Canadian Tire Corp.’s chief financial officer is defending the retailer’s credit card business after famed short-seller Steve Eisman said he was betting against the company’s stock based on an assumption that credit trends will eventually sour.  

“Through recessions, we tend to outperform the banks,” said Dean McCann, Canadian Tire’s CFO, in an interview with BNN Bloomberg Friday. “I’m a dark cloud guy generally speaking, but at the end of the day we don’t see any evidence in our portfolio of consumer challenge.”                 

McCann said Canadian Tire’s credit card portfolio contributes about one-third of the company’s earnings and has steadily grown to approximately $8 billion in size due to what he called the retailer’s “secret sauce around credit risk management.”  

“We know what you buy in the store,” he said. “Data is power when making credit decisions.”

Eisman told BNN Bloomberg on Thursday he thinks Canadian Tire’s credit card business makes the retailer susceptible to the same pressures as the Canadian banks if faced with an economic slowdown. He also pointed at Canadian Tire facing margin pressure from e-commerce giant Inc.

"They have a fairly significant credit card portfolio, which — if I’m right about the credit in the Canadian banks — eventually those problems will show up in Canadian Tire’s credit card business," Eisman said.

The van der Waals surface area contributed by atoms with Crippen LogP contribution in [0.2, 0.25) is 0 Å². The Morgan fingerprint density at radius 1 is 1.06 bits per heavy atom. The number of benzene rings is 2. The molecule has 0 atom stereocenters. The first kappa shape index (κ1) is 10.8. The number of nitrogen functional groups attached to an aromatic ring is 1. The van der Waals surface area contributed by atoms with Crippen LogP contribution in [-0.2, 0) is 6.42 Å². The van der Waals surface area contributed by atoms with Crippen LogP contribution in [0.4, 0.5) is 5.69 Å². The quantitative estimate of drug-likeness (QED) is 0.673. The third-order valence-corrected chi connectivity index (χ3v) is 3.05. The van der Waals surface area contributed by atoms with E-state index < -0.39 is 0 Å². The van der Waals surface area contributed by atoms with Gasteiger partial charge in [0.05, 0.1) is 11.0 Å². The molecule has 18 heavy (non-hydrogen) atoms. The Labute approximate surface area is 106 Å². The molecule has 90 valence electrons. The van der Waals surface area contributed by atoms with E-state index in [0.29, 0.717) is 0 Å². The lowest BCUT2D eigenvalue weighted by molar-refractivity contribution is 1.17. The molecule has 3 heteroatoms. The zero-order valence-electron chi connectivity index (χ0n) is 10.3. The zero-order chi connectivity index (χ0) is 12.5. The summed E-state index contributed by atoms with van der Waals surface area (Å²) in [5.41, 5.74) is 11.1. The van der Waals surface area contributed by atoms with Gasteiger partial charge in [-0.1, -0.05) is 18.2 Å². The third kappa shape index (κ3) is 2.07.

McCann said that Canadian Tire has been growing its margins “in the face of enormous exchange pressure” despite some “bumpy” quarters that he attributed to weather-related issues. He also stated he welcomes competition from e-commerce players such as Amazon.

“We love competitors. They’re the best thing that happened to Canadian Tire,” he said. “Canadian Tire responds to the change in the marketplace. We have to stop thinking of e-commerce as a threat. We’re a huge e-commerce player. You’d be shocked at how big we are in the Canadian marketplace.”

McCann said to win in the current retail environment the company’s strategy is to have a robust bricks-and-mortar network and e-commerce platform.

“Our job is to take advantage of the asset base that we have to service customers any way they want to shop with us. I don’t care how we sell it to you as long as we sell it to you,” McCann said.

When Canada faced recessions in 2008-2009 and 2015, McCann said the company’s credit card business performed “extraordinarily well” and was a good test of the company’s ability to manage its business in terms of risk and collections.

“Make no mistake, any business in the credit business will get hit somewhat [in a recession], I just think we’ll outperform others in that particular scenario,” he noted.

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